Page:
On the campus grounds, besides the historic buildings designed by some of Mexico’s most well-known architects, murals and sculptures by famous Mexican artists, an Olympic stadium that has hosted a Summer Olympic Games (1968) and a World Cup (1986), and an impressive number of students, faculty and staff, there exists a serene, green space that is as close to the original land’s flora and fauna as it might have grown freely during the height of the Aztec empire….
Agua de piña is a very popular agua fresca served all over Mexico, and made from just a few ingredients.
Agua de jamaica is a staple agua fresca flavor made with dried hibiscus flowers.
Jamaica (pronounced “HAH-MY-CAH” in English; not like the country Jamaica) is a simple but unique drink, and has only two ingredients other than water. Aguas frescas—literally, “fresh water” fruit drinks—are very common all over Mexico. They come in many flavors: horchata (made with a rice-base), sandía (watermelon), agua de piña (pineapple), limón (lime), tamarindo (tamarind), naranja (orange), agua de mango and so on.
There are a lot of places in Mexico where you can buy aguas frescas out on the street, in the market, or as pre-made powder mixes. Most people make them at home from scratch because it’s so easy. Every time we visit family in Mexico, nearly every meal made at home is accompanied by an agua fresca.
Jamaica is made like tea, infusing the flavor and purple-red color of hibiscus calyces.
Like tea, jamaica is also a natural diuretic so don’t go drinking the whole pitcher in one day. (Yes, I once did that. You might also want to avoid drinking too much jamaica before bedtime.) The only real variation among recipes are the ratios used of sugar to water, and whether or not you dilute the juice (and if so, how much) when serving.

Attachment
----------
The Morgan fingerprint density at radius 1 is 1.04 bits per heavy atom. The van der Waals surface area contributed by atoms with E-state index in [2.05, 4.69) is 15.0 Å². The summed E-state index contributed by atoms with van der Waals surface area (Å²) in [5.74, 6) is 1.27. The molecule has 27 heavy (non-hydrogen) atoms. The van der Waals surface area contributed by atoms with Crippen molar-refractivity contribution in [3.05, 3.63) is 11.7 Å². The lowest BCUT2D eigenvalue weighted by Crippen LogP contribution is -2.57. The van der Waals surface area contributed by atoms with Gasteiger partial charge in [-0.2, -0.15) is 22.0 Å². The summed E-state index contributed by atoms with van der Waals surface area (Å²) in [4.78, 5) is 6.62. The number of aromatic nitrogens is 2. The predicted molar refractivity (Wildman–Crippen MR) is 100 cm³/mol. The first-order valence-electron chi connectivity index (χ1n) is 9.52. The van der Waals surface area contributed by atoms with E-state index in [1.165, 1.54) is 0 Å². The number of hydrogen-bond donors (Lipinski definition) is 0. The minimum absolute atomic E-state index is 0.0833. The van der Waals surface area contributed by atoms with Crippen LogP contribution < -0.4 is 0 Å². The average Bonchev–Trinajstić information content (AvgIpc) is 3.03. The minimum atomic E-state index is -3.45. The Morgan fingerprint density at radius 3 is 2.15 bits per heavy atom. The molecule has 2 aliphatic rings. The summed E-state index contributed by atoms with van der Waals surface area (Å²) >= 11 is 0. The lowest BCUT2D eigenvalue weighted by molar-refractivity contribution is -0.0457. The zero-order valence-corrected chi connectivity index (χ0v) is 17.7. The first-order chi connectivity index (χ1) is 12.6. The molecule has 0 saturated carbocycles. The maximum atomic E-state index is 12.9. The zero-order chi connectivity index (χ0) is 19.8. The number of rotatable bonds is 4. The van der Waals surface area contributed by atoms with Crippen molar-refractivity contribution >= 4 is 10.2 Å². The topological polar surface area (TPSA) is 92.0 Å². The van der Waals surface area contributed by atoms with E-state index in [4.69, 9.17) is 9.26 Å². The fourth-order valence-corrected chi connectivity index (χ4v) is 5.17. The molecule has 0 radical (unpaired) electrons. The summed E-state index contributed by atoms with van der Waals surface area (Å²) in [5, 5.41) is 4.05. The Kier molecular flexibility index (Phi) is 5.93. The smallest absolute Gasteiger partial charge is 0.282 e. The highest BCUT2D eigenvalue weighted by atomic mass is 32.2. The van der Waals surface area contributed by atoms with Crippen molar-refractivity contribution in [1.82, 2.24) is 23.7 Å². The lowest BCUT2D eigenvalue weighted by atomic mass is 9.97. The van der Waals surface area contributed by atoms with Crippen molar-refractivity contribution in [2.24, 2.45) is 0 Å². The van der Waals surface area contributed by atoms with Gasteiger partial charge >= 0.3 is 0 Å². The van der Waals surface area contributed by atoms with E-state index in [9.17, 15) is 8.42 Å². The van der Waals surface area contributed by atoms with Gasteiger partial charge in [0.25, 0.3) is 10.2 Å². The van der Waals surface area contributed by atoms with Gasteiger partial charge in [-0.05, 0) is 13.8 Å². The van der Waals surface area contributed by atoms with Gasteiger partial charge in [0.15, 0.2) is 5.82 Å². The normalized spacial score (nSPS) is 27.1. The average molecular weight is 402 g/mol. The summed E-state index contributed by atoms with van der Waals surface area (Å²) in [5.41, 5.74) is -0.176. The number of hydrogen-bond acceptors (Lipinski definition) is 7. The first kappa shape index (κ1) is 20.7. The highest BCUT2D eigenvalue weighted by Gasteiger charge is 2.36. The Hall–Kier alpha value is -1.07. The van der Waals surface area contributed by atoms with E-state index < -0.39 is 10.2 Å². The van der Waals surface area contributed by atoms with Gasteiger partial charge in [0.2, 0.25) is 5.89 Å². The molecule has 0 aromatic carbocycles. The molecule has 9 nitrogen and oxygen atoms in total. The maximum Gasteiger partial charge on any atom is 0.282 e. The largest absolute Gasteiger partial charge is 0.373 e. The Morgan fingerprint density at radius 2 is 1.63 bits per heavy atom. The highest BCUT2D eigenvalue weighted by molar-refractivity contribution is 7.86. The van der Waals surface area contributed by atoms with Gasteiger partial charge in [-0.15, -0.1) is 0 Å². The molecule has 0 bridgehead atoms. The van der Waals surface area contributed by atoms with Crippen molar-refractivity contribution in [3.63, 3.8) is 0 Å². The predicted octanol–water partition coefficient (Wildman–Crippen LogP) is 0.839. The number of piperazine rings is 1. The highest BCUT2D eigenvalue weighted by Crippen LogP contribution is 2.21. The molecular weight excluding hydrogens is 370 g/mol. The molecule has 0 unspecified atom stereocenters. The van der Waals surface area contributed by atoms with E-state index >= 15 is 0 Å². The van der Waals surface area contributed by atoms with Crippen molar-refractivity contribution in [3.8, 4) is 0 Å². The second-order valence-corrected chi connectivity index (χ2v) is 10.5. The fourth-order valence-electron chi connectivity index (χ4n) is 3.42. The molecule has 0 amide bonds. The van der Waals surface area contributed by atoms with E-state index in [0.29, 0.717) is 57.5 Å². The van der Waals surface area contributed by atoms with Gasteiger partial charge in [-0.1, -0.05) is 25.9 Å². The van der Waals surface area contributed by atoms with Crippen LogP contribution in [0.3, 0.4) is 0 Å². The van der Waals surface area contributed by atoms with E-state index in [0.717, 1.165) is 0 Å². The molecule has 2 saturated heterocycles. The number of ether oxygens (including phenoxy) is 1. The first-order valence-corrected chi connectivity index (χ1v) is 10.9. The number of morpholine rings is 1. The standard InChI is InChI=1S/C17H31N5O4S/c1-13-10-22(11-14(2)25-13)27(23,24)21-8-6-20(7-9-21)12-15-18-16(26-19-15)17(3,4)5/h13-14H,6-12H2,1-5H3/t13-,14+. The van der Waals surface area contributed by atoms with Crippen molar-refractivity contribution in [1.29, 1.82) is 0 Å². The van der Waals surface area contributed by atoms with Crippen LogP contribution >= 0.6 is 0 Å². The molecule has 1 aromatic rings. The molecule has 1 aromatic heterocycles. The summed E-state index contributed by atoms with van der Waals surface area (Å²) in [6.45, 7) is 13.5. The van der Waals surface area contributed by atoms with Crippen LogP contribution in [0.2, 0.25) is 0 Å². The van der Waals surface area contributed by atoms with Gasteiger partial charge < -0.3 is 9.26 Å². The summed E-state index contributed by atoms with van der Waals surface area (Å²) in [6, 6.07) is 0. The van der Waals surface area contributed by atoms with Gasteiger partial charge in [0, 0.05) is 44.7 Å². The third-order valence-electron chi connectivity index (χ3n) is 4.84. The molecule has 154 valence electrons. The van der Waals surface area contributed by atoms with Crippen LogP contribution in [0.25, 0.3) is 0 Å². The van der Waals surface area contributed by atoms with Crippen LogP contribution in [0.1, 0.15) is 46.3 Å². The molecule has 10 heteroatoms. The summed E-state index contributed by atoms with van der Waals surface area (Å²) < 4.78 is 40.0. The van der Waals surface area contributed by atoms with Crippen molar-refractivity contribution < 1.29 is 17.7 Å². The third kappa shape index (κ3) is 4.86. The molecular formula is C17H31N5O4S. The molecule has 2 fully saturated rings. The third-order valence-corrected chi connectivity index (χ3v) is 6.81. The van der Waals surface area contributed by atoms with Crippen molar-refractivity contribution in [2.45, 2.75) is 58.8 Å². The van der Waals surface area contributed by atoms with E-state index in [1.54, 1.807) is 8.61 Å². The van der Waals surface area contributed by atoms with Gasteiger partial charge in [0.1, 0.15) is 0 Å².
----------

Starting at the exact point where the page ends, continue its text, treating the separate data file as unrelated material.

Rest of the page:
Some households serve their agua de jamaica a bit more tart like cranberry juice; we like ours a little on the sweeter side. I dilute it by adding half a glass of water to half a glass of juice.
I prefer a brand of granulated cane sugar called Zulka, which is Mexican, non-GMO, vegan-friendly and can be substituted 1:1 with processed white sugar. You can generally find this brand in all Mexican markets, many Latin American specialty grocers and even some mainstream retailers such as Target and Walmart.
Agua de jamaica
Yield 6 cups concentrated juice (should be diluted before consuming)
Agua de jamaica is a classic Mexican agua fresca recipe made with dried hibiscus flowers.
- 2 cups (about 2 ounces in weight) dried flor de jamaica (hibiscus flower calyces)
- 3/4 to 1 cup Zulka morena granulated cane sugar
- 8 cups water
- Bring 8 cups of water to a boil in a non-corrosive pot and add the flowers and the sugar. Stir to wet all the flowers and dissolve the sugar, and allow to boil for 3-5 minutes undisturbed.
- Remove from heat, stir, and allow to steep and cool to room temperature for about 1 1/2 to 2 hours.
- Using a sieve over a pitcher, pour the liquid (with the flowers still in it) through the sieve to filter the flowers out. The flowers will have plumped up during rehydration. Press them against the sieve with your fingers or a spoon to extract any extra juice left inside.
- Refrigerate. When serving, cut with 50 percent water to dilute.
Total time includes 2 hours of cooling time for the concentrated juice to come to room temperature before serving or bottling and refrigerating.
*This recipe is vegan-friendly when using Zulka morena sugar.
MORE AGUAS FRESCAS RECIPES:
- Honeydew melon and cucumber (melón verde y pepino) agua fresca
- Mandarin orange (agua de mandarina) agua fresca
- Cantaloupe (agua de melón) agua fresca
- Red prickly pear (agua de tuna roja) agua fresca